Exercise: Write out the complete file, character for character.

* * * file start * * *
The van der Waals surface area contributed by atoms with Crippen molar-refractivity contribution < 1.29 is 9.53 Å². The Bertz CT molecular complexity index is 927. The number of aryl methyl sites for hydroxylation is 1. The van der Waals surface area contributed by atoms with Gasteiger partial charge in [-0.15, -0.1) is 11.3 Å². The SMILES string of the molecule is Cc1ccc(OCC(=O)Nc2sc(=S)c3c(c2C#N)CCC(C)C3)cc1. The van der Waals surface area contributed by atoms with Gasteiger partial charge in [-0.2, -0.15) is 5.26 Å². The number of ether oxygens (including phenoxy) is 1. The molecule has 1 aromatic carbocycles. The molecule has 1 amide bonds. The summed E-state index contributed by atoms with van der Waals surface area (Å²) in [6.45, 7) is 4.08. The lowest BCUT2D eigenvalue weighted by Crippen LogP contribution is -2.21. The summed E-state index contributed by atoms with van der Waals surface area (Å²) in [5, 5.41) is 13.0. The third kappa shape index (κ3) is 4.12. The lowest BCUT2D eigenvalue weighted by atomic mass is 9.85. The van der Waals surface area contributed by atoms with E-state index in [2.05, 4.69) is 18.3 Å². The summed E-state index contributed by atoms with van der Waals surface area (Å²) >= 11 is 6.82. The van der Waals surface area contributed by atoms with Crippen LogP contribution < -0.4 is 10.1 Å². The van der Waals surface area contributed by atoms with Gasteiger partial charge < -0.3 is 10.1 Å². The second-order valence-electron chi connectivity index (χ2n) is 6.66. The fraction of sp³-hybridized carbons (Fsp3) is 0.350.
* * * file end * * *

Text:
The van der Waals surface area contributed by atoms with Crippen molar-refractivity contribution < 1.29 is 9.53 Å². The Bertz CT molecular complexity index is 927. The number of aryl methyl sites for hydroxylation is 1. The van der Waals surface area contributed by atoms with Gasteiger partial charge in [-0.15, -0.1) is 11.3 Å². The SMILES string of the molecule is Cc1ccc(OCC(=O)Nc2sc(=S)c3c(c2C#N)CCC(C)C3)cc1. The van der Waals surface area contributed by atoms with Gasteiger partial charge in [-0.2, -0.15) is 5.26 Å². The number of ether oxygens (including phenoxy) is 1. The molecule has 1 aromatic carbocycles. The molecule has 1 amide bonds. The summed E-state index contributed by atoms with van der Waals surface area (Å²) in [6.45, 7) is 4.08. The lowest BCUT2D eigenvalue weighted by Crippen LogP contribution is -2.21. The summed E-state index contributed by atoms with van der Waals surface area (Å²) in [5, 5.41) is 13.0. The third kappa shape index (κ3) is 4.12. The lowest BCUT2D eigenvalue weighted by atomic mass is 9.85. The van der Waals surface area contributed by atoms with E-state index in [2.05, 4.69) is 18.3 Å². The summed E-state index contributed by atoms with van der Waals surface area (Å²) >= 11 is 6.82. The van der Waals surface area contributed by atoms with Crippen LogP contribution < -0.4 is 10.1 Å². The van der Waals surface area contributed by atoms with Gasteiger partial charge < -0.3 is 10.1 Å². The second-order valence-electron chi connectivity index (χ2n) is 6.66. The fraction of sp³-hybridized carbons (Fsp3) is 0.350.